Thursday, July 22, 2010

Technology: Naming Hard Drives

TORONTO, ONTARIO - Thanks to my ongoing computer problems, I've been spending a lot of time looking at backup files from previous computers, and seeing the names of computers and hard drives that I haven't used in years. Different people in my life have different systems for naming their computer hard drives. While quite a few just use a default name or their own name, I have encountered some interesting ones. One friend names them after favorite novels. Another uses the name of Greek gods or other ancient figures appropriate for the computer's use. Then, of course, there are MIT Athena computers, which are famously named for hacks that took place on campus--I'll never forget logging in to "scrubbingbubbles" or "cathedral7".

The first time I ever had the opportunity to name a computer was when my parents purchased me my first Macintosh, an SE/30. I decided that an appropriate name for that computer might be "Seattle Terminal," after the Burlington Northern Seattle Terminal Dispatcher that controlled most of the mainline railroads within Seattle that I spent a lot of time listening in high school on a radio scanner. I thought it was a nice subtle pun, since "terminal" could refer to a computer.

When I went off to college, I purchased a Mac Centris 650, and since I didn't know the railroad dispatchers in the San Francisco Bay Area at the time, I didn't continue the tradition and simply named that hard drive "LCG Railroad". In retrospect, it probably should have been named "Centralia South" after the Burlington Northern dispatcher district in Washington state that was one of many on the Amtrak trip between Seattle and San Jose that I would take a number of times, and indicated my geography--I would be spending most of my time south of Centralia.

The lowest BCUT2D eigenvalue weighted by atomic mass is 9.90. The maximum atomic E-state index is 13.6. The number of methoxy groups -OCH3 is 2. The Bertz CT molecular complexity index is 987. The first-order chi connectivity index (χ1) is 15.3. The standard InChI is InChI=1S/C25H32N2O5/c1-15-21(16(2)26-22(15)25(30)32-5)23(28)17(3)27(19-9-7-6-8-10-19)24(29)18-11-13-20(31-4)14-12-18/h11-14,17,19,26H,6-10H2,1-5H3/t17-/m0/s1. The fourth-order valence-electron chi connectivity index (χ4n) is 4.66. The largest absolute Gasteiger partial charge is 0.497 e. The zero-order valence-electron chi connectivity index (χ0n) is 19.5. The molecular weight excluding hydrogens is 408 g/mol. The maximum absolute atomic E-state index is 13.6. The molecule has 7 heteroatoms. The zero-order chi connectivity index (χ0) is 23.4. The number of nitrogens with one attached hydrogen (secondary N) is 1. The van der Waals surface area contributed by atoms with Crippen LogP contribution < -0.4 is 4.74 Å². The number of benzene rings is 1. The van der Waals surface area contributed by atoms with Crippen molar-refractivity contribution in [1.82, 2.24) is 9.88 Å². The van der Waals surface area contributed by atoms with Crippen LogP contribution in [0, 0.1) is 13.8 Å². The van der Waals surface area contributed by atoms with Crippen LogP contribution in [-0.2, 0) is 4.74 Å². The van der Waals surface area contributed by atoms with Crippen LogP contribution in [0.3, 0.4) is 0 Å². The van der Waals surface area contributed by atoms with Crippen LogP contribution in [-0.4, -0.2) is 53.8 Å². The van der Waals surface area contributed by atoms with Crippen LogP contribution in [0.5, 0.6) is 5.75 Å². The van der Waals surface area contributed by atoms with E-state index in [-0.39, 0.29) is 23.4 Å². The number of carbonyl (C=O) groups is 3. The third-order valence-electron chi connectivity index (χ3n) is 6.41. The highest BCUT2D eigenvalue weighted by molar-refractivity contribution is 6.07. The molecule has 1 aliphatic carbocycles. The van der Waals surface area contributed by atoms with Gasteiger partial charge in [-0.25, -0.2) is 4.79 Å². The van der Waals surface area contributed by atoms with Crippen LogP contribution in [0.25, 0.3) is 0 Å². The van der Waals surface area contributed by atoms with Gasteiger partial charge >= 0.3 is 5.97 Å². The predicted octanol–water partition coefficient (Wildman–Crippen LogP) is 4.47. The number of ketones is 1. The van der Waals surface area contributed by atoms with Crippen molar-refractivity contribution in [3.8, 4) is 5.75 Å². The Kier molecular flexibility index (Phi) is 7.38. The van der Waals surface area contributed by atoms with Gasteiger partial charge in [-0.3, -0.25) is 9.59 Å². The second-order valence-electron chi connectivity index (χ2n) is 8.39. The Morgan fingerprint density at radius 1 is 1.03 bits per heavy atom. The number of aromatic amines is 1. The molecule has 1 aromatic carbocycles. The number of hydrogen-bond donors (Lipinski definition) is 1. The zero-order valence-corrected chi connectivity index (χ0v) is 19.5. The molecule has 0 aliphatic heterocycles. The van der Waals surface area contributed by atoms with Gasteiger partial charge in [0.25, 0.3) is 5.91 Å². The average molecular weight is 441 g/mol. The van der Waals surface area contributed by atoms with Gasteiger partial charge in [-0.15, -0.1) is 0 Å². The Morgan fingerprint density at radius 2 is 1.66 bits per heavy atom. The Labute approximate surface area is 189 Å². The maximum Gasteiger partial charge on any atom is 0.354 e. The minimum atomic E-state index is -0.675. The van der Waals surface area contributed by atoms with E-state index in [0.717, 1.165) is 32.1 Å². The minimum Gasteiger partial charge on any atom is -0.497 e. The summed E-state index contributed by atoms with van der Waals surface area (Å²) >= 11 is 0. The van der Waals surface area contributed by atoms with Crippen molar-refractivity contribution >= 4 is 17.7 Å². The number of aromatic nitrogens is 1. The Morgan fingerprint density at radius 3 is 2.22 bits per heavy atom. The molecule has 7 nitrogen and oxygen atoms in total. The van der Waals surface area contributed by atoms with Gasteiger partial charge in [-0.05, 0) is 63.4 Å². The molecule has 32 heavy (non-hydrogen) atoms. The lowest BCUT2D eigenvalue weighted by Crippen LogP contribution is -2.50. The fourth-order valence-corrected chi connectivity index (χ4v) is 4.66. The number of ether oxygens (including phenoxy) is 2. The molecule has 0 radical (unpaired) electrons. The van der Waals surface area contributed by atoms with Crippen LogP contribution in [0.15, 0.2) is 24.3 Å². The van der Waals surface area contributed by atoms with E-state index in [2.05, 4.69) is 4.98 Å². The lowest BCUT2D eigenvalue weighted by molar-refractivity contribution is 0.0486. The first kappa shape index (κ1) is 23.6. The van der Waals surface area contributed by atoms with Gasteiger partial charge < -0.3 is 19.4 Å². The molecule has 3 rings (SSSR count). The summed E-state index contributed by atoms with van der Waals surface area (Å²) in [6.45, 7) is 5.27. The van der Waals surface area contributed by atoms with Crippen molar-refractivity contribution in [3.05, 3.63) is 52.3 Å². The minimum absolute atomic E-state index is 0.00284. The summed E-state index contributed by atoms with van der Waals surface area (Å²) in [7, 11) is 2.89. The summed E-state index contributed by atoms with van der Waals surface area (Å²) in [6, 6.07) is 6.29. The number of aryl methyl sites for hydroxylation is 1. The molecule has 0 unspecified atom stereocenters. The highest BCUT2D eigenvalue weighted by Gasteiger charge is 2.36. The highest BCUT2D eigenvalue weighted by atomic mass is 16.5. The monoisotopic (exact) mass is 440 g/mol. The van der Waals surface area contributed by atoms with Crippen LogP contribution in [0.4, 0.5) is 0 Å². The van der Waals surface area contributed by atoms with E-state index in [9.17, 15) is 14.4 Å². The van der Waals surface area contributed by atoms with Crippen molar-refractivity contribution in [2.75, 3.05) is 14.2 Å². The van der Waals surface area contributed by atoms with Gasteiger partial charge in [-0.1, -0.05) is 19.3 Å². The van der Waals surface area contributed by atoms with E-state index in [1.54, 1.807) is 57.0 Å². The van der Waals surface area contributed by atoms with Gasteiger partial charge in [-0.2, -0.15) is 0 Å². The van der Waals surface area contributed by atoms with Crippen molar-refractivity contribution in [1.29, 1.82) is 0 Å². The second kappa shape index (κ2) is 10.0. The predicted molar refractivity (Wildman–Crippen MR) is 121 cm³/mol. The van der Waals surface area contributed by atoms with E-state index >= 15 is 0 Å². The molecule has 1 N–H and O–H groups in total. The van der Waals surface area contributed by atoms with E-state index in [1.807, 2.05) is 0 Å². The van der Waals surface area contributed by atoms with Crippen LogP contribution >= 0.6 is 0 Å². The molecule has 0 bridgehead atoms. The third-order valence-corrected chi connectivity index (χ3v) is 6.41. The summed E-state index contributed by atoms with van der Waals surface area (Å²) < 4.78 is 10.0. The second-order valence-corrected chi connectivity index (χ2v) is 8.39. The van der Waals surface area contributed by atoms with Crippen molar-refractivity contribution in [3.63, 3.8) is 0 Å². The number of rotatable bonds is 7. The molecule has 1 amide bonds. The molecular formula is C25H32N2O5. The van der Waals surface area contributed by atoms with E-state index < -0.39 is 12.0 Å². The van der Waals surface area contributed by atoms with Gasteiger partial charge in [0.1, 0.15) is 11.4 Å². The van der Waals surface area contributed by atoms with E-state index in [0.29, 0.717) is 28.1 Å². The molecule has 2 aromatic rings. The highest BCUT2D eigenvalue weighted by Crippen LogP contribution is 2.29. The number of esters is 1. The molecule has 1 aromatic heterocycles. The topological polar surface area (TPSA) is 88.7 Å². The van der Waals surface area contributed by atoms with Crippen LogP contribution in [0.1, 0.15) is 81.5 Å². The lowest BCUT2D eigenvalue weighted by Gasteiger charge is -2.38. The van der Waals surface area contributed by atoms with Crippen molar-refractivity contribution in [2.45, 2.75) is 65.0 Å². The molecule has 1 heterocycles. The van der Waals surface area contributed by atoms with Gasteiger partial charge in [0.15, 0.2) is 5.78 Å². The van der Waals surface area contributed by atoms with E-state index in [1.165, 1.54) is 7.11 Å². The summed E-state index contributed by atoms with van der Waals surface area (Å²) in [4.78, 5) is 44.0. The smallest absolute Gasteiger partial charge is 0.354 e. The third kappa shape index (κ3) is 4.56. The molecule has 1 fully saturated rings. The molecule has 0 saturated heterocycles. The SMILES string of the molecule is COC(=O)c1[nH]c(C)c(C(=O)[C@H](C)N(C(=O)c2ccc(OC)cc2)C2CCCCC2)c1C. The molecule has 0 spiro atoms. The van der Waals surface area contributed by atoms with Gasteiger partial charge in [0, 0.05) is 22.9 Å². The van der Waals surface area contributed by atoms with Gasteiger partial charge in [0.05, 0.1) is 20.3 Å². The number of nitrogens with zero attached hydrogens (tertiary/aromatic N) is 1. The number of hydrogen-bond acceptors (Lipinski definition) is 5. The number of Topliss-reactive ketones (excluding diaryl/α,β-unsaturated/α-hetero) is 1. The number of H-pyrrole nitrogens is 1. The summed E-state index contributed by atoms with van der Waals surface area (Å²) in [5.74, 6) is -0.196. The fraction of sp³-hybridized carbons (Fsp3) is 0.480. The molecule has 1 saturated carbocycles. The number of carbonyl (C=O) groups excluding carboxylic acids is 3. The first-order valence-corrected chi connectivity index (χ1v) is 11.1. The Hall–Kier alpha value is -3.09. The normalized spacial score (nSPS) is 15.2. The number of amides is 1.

My next computer was a Macintosh Powerbook 5300cs purchased with my summer earnings. Well-ensconced in the Bay Area, I named it after the Amtrak-employed dispatcher on the line that ran past Stanford University--"San Jose Control". A number of railfans in the Central Coast Chapter of the National Railway Historical Society that noticed me with that computer were terribly amused by that name, and most other people just thought it was a little strange.

When I switched jobs in 2000, I rewarded myself with a new iBook. Living in Boston, I named that one after my favorite dispatcher in the area, who by that time worked for CSX (before 1999, it had been Conrail) but still was known as the "Boston Line" dispatcher. A few years later, "Boston Line" morphed into the shorter but much more obscure "NA", so my hard drive effectively became a tribute to fallen flag of Conrail and how it ran run its railroad.

At some point, I purchased a firewire backup drive, and still living in Boston, I named that one after the Massachusetts Bay Commuter Railroad's dispatcher that controlled the line that passed where I worked, "Boston West". When I purchased a new iBook in 2005, I was expecting to be transferred to a position in Europe, so I named that hard drive "Boston East" after another Massachusetts Bay Commuter Railroad dispatching desk, with the geographic significance fully intended.

Of course, I ultimately moved to Toronto instead of Europe, so now Canadian "Rail Traffic Controller" (or RTC; there are no "dispatchers" here) names dominate my hard drives. A backup drive that I purchased became the "CN YB RTC" after the Canadian National RTC that controls their main freight line through Toronto, and when I had to buy my current MacBook in 2008, it was named "Cherry Street Tower" after my favorite of the Toronto Terminals Railway towers that control the Union Station Rail Corridor.

It looks like that hard drive is dying and will need to be replaced; its replacement will likely be called "Scott Street Tower" after the next tower to west in the Union Station Rail Corridor, and I suppose if it ever needs to be replaced, I'll move on to "John Street Tower". That still leaves a lot of local RTC names to use; I haven't even touched any of the Canadian Pacific desks, to say nothing of more CN desks. Likely, by the time I run out of those, GO Transit will start dispatching its owned territories, and there will be new names to use.

In any event, it looks like it's going to be a long time before I have to come up with a new system for naming my computer hard drives.

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